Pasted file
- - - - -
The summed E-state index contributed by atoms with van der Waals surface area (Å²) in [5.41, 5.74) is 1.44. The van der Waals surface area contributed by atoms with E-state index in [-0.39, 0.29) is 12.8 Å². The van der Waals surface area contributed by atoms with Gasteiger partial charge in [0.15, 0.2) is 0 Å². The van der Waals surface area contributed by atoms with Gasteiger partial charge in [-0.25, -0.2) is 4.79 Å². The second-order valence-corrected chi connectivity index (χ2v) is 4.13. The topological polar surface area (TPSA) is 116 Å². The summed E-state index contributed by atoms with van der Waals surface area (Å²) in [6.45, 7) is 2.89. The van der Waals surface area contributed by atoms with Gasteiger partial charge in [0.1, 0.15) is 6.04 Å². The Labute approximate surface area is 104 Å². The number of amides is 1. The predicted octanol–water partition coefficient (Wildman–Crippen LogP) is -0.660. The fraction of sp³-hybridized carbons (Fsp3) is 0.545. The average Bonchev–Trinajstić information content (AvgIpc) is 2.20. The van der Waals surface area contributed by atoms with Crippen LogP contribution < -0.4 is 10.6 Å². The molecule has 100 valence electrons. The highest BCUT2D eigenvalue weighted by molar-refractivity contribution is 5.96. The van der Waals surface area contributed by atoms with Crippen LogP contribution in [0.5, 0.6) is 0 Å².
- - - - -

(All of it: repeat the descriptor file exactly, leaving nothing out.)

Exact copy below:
The summed E-state index contributed by atoms with van der Waals surface area (Å²) in [5.41, 5.74) is 1.44. The van der Waals surface area contributed by atoms with E-state index in [-0.39, 0.29) is 12.8 Å². The van der Waals surface area contributed by atoms with Gasteiger partial charge in [0.15, 0.2) is 0 Å². The van der Waals surface area contributed by atoms with Gasteiger partial charge in [-0.25, -0.2) is 4.79 Å². The second-order valence-corrected chi connectivity index (χ2v) is 4.13. The topological polar surface area (TPSA) is 116 Å². The summed E-state index contributed by atoms with van der Waals surface area (Å²) in [6.45, 7) is 2.89. The van der Waals surface area contributed by atoms with Gasteiger partial charge in [0.1, 0.15) is 6.04 Å². The Labute approximate surface area is 104 Å². The number of amides is 1. The predicted octanol–water partition coefficient (Wildman–Crippen LogP) is -0.660. The fraction of sp³-hybridized carbons (Fsp3) is 0.545. The average Bonchev–Trinajstić information content (AvgIpc) is 2.20. The van der Waals surface area contributed by atoms with Crippen LogP contribution < -0.4 is 10.6 Å². The molecule has 100 valence electrons. The highest BCUT2D eigenvalue weighted by molar-refractivity contribution is 5.96. The van der Waals surface area contributed by atoms with Crippen LogP contribution in [0.5, 0.6) is 0 Å².